- shiny white or red patches on the penis
- an unpleasant odor
Candidiasis of the blood
“Candidemia” is the medical term for a Candida infection of the bloodstream.
The symptoms vary, according to the location of the infection in the body. However, it can cause generalized symptoms, such as a fever and chills.
The condition may also cause septic shock, with the following symptoms:
- a fast heart rate
- rapid breathing
- low blood pressure
Just another history lesson on Candida.
Descriptions of what sounds like oral thrush go back to the time of Hippocrates circa 460–370 BC.
Vulvovaginal candidiasis was first described in 1849 by Wilkinson. In 1875, Haussmann demonstrated the causative organism in both vulvovaginal and oral candidiasis is the same.
With the advent of antibiotics following World War II, the rates of candidiasis increased. The rates then decreased in the 1950s following the development of nystatin.
The colloquial term “thrush” refers to the resemblance of the white flecks present in some forms of candidiasis (e.g. pseudomembranous candidiasis) with the breast of the bird of the same name. The term candidosis is largely used in British English, and candidiasis in American English. Candida is also pronounced differently; in American English, the stress is on the “i”, whereas in British English the stress is on the first syllable.
The genus Candida and species C. albicans were described by botanist Christine Marie Berkhout in her doctoral thesis at the University of Utrecht in 1923. Over the years, the classification of the genera and species has evolved. Obsolete names for this genus include Mycotorula and Torulopsis. The species has also been known in the past as Monilia albicans and Oidium albicans. The current classification is nomen conservandum, which means the name is authorized for use by the International Botanical Congress (IBC).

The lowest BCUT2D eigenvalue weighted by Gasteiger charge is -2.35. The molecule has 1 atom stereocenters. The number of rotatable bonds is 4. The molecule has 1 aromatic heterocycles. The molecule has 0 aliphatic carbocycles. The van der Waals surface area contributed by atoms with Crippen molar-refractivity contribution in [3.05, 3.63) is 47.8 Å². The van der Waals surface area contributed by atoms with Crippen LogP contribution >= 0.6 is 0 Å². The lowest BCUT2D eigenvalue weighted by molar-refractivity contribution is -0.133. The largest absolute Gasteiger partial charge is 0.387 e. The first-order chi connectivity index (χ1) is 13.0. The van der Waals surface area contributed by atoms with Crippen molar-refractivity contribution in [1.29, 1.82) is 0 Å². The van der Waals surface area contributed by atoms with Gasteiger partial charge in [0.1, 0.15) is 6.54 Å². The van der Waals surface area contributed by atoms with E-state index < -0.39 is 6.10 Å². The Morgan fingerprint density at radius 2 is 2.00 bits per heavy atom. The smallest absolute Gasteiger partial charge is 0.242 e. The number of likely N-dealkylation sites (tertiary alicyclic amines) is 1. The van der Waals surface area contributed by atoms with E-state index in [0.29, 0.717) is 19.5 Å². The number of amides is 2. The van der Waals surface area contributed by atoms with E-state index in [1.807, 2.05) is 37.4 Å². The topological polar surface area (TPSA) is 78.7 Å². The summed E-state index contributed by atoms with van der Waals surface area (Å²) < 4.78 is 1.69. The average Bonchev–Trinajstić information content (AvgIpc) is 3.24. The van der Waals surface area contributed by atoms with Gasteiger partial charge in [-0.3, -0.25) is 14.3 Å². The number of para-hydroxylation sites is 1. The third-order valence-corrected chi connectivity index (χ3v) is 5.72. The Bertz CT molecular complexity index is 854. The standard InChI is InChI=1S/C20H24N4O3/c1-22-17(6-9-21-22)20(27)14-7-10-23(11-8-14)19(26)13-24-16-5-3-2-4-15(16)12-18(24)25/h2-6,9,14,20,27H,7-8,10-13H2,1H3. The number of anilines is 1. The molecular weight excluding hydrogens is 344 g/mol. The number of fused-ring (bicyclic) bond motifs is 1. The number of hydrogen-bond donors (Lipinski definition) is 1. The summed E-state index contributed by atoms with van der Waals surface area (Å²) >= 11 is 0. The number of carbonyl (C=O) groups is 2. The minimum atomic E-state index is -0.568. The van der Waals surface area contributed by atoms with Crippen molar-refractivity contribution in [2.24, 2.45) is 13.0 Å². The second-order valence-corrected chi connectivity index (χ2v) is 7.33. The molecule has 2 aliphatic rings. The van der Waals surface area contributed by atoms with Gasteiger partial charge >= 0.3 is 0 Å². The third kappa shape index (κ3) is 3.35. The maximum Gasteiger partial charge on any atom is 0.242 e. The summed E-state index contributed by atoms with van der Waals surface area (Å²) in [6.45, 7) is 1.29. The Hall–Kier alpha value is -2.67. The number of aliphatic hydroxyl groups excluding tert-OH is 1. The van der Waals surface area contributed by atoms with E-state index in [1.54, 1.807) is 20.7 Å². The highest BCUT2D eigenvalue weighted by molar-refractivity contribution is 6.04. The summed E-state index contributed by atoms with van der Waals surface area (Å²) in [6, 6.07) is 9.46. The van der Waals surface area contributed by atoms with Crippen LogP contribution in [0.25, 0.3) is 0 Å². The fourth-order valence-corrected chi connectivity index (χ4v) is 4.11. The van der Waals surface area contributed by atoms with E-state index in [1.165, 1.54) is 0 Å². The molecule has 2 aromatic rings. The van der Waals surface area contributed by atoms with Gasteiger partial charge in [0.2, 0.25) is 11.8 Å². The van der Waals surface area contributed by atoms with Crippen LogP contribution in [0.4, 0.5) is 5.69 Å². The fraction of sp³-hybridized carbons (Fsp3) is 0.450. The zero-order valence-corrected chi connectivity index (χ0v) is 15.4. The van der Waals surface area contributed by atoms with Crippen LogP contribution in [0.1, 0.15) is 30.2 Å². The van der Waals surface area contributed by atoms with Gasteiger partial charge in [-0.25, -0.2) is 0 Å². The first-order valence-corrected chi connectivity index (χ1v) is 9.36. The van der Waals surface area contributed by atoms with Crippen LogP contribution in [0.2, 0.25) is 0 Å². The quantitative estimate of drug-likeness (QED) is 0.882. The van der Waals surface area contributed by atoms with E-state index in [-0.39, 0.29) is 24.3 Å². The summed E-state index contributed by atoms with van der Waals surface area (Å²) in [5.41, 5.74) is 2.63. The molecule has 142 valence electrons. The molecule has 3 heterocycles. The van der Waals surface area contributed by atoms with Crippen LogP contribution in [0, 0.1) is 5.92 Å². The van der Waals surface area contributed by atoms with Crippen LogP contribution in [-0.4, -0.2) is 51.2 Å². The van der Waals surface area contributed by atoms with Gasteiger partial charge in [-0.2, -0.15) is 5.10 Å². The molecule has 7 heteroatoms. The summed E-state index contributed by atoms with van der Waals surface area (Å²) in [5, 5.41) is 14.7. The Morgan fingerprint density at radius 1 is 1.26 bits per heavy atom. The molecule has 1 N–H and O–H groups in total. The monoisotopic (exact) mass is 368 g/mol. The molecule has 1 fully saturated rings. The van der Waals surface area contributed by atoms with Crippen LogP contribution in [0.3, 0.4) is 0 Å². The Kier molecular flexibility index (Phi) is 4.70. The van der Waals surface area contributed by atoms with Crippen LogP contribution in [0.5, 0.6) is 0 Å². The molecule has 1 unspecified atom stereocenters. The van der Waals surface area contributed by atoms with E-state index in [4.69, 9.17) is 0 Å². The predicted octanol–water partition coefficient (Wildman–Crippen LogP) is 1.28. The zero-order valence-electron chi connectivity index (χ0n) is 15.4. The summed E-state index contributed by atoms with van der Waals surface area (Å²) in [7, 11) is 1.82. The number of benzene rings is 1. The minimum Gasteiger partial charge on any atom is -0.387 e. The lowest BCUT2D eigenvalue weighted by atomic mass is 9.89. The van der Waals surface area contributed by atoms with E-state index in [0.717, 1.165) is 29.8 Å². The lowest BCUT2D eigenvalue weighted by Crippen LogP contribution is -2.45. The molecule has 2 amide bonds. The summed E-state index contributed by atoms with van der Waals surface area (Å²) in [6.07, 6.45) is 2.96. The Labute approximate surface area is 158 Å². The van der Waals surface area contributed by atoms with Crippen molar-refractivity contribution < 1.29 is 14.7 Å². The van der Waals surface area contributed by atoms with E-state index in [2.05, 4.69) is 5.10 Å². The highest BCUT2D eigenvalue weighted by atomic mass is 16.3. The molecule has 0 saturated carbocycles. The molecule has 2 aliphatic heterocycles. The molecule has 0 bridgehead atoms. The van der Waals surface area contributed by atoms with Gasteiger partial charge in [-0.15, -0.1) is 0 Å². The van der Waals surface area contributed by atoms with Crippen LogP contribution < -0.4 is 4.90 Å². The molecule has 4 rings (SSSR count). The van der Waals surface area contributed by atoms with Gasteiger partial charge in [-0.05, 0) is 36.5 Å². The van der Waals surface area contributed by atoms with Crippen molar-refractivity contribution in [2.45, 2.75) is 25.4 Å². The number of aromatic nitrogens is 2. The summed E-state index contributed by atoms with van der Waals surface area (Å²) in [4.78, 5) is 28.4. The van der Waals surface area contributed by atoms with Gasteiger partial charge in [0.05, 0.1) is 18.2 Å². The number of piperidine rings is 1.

The genus Candida includes about 150 different species; however, only a few are known to cause human infections. C. albicans is the most significant pathogenic species. Other species pathogenic in humans include C. auris, C. tropicalis, C. glabrata, C. krusei, C. parapsilosis, C. dubliniensis, and C. lusitaniae.
The name Candida was proposed by Berkhout. It is from the Latin word toga candida, referring to the white toga (robe) worn by candidates for the Senate of the ancient Roman republic. The specific epithet albicans also comes from Latin, albicare meaning “to whiten”. These names refer to the generally white appearance of Candida species when cultured.
So, in conclusion Candida has gone through many changes and phases of reference and significance. We hope you enjoyed your history lesson of the day.